I'll assume everyone is familiar with the plot of Oliver Twist so won't go in to the plot details of the Dickens classic on which Sharpe's gruesome reinterpretation is based. Suffice to say, the cover and tagline ('Please sir, I want some gore') pretty much sums up what Oliver Twisted is all about. I.e. the misadventures of Oliver as he lurches from workhouse to undertakers to London, with added blood, guts, vampyres, werewolves and 'woe-begottens' (what a fantastic, Victorian-esque way to describe your monstrous villians, by the way).
There is much to admire about Sharpe's horror tale. It cracks along at a fair old pace, barely pausing for breath as it speeds from one high octane set piece to another. The style of the book, written as it is for teenagers, is far less formal than anything Dickens would've churned out, and I for one am all for that: his trademark lachrymose sentimentality is notable by its absence here. Whilst Sharpe is broadly faithful to the original story, she deftly avoids falling in to the trap of being slavishly so. Without giving too much away, the fates of some of the central characters aren't the same as that in Dickens' tale. Again, this is a good thing, as it allows her room for manouevere.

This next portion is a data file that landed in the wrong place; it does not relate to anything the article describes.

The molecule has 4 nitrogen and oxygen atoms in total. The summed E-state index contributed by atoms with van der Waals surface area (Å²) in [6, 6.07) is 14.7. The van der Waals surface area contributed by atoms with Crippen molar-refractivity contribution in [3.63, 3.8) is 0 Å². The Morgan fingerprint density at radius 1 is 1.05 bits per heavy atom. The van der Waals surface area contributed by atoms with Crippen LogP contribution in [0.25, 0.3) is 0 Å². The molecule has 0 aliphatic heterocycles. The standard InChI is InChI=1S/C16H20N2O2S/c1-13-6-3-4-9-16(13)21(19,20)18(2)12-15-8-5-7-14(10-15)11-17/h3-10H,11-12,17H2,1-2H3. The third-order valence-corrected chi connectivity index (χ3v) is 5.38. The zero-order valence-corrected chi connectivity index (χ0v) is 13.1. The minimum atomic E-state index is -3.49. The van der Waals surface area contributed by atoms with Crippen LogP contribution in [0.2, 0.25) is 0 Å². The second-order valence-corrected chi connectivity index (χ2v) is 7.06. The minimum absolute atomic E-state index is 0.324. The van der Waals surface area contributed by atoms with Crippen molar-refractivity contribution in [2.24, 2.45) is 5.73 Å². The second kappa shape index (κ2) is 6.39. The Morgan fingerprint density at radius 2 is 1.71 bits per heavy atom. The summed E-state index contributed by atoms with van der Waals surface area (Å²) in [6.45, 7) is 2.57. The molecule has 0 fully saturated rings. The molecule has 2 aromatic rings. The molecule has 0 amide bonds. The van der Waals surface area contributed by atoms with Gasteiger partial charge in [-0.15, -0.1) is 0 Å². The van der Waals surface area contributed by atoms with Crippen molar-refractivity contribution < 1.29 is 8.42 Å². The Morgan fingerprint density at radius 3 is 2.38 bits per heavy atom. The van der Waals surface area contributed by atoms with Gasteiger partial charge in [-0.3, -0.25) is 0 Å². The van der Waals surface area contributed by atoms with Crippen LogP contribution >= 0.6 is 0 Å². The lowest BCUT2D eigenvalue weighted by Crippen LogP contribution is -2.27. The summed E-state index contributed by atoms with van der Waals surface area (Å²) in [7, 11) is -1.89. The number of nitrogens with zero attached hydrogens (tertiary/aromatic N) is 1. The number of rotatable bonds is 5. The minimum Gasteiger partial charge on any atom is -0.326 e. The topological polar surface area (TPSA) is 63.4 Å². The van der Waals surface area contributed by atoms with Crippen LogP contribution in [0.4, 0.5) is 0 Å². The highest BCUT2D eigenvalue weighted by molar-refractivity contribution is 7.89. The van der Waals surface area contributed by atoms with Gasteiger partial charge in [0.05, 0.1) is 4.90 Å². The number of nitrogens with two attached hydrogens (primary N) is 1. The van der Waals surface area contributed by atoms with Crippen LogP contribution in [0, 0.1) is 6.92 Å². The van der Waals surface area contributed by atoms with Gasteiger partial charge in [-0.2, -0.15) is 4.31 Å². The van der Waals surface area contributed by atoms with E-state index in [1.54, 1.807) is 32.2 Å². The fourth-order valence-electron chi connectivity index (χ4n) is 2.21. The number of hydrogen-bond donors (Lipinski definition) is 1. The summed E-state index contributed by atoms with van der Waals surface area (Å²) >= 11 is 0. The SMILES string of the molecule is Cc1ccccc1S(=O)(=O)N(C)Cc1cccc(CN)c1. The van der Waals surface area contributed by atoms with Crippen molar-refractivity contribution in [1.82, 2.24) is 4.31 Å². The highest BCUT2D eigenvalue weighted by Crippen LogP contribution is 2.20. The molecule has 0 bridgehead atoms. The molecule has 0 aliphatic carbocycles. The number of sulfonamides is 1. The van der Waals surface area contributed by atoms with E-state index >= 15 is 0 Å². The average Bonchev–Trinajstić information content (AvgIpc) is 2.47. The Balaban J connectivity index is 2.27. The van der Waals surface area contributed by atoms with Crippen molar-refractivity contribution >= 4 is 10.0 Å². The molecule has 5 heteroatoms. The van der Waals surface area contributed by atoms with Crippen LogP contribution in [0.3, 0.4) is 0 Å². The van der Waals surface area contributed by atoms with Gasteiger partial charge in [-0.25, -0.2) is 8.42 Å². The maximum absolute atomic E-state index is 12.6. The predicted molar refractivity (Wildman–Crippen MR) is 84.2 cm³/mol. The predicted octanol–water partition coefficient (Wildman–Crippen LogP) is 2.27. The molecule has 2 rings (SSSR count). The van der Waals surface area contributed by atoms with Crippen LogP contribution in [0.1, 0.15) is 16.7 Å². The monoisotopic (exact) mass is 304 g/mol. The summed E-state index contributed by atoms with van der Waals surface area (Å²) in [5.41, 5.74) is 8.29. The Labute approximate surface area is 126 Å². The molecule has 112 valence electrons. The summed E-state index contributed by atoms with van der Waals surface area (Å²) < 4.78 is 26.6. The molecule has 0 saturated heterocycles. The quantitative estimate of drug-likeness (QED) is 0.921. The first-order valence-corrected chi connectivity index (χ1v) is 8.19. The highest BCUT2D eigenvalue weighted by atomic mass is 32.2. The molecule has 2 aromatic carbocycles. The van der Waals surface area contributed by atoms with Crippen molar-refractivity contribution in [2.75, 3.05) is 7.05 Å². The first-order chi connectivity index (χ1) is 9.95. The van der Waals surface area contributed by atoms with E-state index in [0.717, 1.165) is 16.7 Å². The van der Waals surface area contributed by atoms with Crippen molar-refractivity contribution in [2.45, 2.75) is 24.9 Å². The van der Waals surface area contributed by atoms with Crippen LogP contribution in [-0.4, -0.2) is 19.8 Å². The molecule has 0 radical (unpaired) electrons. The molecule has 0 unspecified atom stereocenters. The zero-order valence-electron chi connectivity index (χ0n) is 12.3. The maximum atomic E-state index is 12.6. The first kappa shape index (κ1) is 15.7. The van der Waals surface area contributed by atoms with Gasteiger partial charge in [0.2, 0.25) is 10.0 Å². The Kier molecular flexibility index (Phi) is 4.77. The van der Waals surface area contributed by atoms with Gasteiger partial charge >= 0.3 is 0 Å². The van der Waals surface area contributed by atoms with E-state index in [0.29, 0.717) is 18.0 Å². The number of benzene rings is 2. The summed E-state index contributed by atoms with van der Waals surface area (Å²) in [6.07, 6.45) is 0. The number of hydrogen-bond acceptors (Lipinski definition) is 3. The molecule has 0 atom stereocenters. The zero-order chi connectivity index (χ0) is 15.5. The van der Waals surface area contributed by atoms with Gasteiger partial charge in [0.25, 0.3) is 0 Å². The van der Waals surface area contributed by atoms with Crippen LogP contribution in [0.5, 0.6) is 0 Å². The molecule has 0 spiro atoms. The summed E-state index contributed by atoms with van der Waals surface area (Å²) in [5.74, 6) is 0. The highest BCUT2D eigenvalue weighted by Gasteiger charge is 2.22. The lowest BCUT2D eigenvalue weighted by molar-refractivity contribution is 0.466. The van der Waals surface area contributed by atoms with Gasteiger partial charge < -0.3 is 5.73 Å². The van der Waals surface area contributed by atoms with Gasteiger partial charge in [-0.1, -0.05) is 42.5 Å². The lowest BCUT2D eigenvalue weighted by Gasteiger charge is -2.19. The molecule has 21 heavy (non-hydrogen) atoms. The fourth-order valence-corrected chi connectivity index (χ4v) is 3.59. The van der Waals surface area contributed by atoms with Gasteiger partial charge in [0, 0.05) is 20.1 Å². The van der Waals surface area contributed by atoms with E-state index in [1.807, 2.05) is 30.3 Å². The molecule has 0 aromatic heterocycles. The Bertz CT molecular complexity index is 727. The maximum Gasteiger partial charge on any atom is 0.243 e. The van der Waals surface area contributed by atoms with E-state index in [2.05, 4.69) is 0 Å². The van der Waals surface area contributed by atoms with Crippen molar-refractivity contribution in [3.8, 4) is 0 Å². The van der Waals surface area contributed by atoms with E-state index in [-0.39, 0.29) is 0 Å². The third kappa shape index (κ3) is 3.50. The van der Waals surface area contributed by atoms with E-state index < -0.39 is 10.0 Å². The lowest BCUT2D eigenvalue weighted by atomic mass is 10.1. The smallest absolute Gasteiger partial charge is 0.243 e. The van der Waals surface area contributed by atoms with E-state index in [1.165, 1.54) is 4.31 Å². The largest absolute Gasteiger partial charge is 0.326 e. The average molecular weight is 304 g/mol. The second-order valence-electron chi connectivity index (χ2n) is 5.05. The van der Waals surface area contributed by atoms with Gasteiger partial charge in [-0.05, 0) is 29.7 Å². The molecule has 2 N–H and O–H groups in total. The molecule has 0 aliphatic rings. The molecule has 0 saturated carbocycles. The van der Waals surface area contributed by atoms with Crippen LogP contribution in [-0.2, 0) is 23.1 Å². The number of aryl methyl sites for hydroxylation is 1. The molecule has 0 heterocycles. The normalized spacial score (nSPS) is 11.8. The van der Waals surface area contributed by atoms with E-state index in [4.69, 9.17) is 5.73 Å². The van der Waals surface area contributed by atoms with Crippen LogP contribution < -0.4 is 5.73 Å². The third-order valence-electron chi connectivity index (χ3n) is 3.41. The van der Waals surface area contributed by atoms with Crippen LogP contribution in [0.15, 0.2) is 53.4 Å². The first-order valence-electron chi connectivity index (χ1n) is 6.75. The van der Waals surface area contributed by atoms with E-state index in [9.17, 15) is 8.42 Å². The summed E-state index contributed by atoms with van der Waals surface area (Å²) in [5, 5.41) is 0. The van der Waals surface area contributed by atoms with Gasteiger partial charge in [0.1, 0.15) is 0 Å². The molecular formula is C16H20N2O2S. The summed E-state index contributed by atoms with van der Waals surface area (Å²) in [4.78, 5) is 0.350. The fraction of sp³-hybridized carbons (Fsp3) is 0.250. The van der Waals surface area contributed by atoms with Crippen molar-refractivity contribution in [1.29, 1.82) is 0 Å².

Alas, for all its merits there are notable faults in Oliver Twisted as well. The novel is surprisingly short on humour, which as we all know is one of Dickens' strengths. If you're going to pay homage to the great man, then why not use narrative techniques that made the original story so timeless? As it is, the po-faced reference to some of the sillier fantastical elements (e.g. 'the Knights of Nostradamus'...I mean, really?) became wearing after a while. The bigger problem, though, is in Oliver himself. Whilst somewhat feisty, he still comes across too much like a victim. Without wanting to give too much away, he spends a lot of the second half of the novel being utterly useless. In this day and age, we want our YA heroes in horror novels to be butt kicking Valkyrie Cain's, not helpless wet lettuces.
Oliver Twisted is an entertaining and well-written read, but unfortunately isn't all it promised to be. As admirable as Sharpe's concept is, the nagging suspicion that this sort of thing has been done before, and better, looms large over her book: witness, for instance, Pride and Prejudice and Zombies. Nonetheless, Sharpe is an author of some promise, and I sincerely hope she finds a compelling story to tell in her own right for her next effort.